Tuesday, 24 November 2015

BUY: PZ Cussons--Cleaning Up with Cleaning Products (and Other Consumer Goods)?

Price: 303.7
Shares: 226
Predicted annual dividend income: £20 (this purchase) and £54 (entire holding)

After my sale of SSE earlier this month, I had some excess funds to push the markets way.

I had several leading thoughts as to what it should be used for:
  1. Top up my position in life insurer Old Mutual;
  2. Open a new position in pub-operator and brewer, Greene King;
  3. Look for another defensive investment (to replace a utility) either already in my portfolio or new.
In the end, fortune made option three my choice. Around the time I was pondering on my next move, one of my favourite consumer defensives went down to my target purchase price again: PZ Cussons. 

PZ Cussons is a FTSE 250 consumer goods maker and I only topped up on it in September when--again--it was around my 300p per share target price.

PZ Cussons is now my third-largest holding (ed: it is now my second largest as it swiftly rose over 4% putting it ahead of Unilever) and has a much lower yield (and higher PE) than SSE.

So why did I decide to go with it?

Why PZ Cussons?

Such is the proximity of my last purchase to this. I will chiefly recall what I said about who they were here:
They are a mid-cap consumer goods company. they own a variety of pretty familiar brands. For those in the UK you no doubt known Imperial Leather, Original Source, St Tropez, Morning Fresh and--of course--the eponymous Cussons brand.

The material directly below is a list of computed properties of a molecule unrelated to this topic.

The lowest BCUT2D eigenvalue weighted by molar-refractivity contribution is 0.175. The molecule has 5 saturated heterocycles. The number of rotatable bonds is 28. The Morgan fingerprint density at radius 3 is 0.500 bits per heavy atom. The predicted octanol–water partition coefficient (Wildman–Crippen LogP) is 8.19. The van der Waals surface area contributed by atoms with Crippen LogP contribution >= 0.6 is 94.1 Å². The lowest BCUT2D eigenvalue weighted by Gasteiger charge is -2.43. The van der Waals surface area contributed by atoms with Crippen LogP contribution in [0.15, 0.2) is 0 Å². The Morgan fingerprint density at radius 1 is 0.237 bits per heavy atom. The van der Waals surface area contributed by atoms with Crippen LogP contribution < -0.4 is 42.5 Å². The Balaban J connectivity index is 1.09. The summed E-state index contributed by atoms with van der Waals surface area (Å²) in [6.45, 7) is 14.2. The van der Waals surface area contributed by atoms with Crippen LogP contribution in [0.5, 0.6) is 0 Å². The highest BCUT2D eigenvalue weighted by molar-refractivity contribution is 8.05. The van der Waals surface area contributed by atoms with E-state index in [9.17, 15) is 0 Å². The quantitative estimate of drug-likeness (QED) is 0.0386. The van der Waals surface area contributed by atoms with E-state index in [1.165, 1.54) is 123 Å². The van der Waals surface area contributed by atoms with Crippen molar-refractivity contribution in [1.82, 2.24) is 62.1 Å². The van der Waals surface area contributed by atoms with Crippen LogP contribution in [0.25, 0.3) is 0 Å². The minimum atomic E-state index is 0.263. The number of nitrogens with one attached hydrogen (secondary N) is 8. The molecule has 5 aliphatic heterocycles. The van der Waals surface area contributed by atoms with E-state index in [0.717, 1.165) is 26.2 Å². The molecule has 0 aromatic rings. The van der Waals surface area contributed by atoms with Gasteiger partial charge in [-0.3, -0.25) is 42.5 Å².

But they go beyond that. They have baby food (Rafferty's Garden), yoghurt (five:am) and detergent (Radiant) in Australia. And, in their biggest single market, they have a variety of products out there. Cooking oil (Mamador), detergent (Zip), cold ointment (Robb) and much more besides.
Whenever I think about the investing mantra "buy what you know" PZ Cussons is invariably one that comes to mind. I use Imperial Leather, Carex, and Original Source pretty much daily and Morning Fresh is a washing-up liquid I often purchase.
Undoubtedly they are a smaller consumer goods company, yes. They have a market cap of about £1.25 billion which when set aside Unilever's £79 billion seems minuscule. But don't let that lead you to thinking they are small. They have big brands in big growth areas and as a result of their size, plenty of space to grow.